Dedicated to Mr. Frantishek Ryzner, born in 1892 and who died 1984.
This man was born in Austria - Hungarian Empire, lived WW1 (1914-1918), enjoyed 20 years of Independent Czechoslovakia, passed through WW2 (1938-1945) and lived another decades of nasty communism.
He was my great grandfather, whose recipe for living those 92 year was to take his life really calm and smoke 3 packs of cigarrettes for over half of his life . When he was 90 he was taking us for 5 km walk, pushing the cart with my aunt's baby. I haven't ever seen him angry. One day in 1980's he died, and the clock on the wall market the hour of his dead.
I haven't ever met my great grandmother because she died in 1950's, around 20 years before I was born.
My great grandfather was a mayor of a small town Telnice near Brno. Some people were thinking that my great grandfather and my grandmother were jewish but they weren't. They only looked like, they were catholics.
My great grandmother was always complaining during the war what was happening to the food, that it was going away so fast. Remember that on nazi occupied territories during the war (Czechia and Moravia protectorate - Böhmen und Mähren) there were only available allowed supplied portions of food. I don't remember how it was but it wasn´t much. My grand greatparents had advantage, they had some orchard, and were farming some domestic animals, hens, chicken, turkeys, etc. So it was happening during all the war. When some member of the family wanted to go inside the basement, my great grandfather didn't let them in. He was saying: There is nothing, you don't have absolutely anything to do there.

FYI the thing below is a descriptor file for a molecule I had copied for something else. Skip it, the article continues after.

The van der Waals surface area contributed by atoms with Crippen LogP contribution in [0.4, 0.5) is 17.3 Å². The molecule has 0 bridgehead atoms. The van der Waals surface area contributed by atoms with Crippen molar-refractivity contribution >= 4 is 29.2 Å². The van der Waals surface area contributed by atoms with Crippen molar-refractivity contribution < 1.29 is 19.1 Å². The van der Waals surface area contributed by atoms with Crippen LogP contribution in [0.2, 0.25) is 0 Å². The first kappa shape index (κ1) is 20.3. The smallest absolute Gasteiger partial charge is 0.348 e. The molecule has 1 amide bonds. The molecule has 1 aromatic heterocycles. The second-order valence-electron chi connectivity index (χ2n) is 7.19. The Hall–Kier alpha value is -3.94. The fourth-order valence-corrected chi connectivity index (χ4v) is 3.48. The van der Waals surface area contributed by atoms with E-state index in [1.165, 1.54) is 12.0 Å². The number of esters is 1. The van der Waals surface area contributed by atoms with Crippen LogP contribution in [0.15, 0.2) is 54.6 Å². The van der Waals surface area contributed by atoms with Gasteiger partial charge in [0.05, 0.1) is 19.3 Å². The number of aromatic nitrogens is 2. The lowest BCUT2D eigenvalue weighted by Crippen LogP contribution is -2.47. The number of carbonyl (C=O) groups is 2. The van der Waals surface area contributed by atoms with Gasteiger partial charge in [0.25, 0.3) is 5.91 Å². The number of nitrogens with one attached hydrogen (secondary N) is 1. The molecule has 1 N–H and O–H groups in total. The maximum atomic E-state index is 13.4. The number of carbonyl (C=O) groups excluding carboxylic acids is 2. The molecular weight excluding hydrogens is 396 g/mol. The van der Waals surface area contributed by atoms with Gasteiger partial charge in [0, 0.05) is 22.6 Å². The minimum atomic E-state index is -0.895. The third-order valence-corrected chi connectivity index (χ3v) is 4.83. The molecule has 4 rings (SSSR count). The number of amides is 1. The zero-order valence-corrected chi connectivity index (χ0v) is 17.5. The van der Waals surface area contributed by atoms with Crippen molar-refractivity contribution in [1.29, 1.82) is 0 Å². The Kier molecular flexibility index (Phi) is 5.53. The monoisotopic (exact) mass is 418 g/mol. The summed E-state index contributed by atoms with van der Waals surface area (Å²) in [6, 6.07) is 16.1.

Then war finished in May, and soviet army released us from german army (but they didn't in fact, they established communist dictature 2.5 years later which lasted 41 years). After the war, suddenly a whole family went out of the basement. Everybody was surprised, like with the face - What? Who are these people, what were they doing in our house?
A mother, a father and 2 kids walked out from the basement. There was one rule, they had to agree with my great grandfather; no talking, no noise. Nobody from the family knew about this. They couldn´t know about it because hiding Jews during war inside your house was considered as a treason to Third Reich, there was punishment for that - go to concentration camp such as Auschwitz, Mathausen, etc - for all the family. The nazi's laws were clear and very strict ones. Very few people survived there. So it was a big risk for the whole family, therefore they opted to remain in silence but my great grandfather was providing them food and basic supplies, he was doing what he could.
Probably some people might have disagreed with this forced silence, but in my country we believed that during the dictatorship you couldn´t discuss anything with the family and the kids. Because kids are innocent and they could have told to someone else.
This family got to Israel in 1947 and they just survived one of the darkest times of our history - World War 2.
By writing this, I publicly acknowledge the heroism of my great grandfather because I think that not many people would be willing to do something similar. The races, the religions - it just didn´t matter for him. You did the thing you deemed as the right one. I strongly believe that this action called dharma earned him a good position in heaven and I am a very proud great grandson and therefore I can tell you this.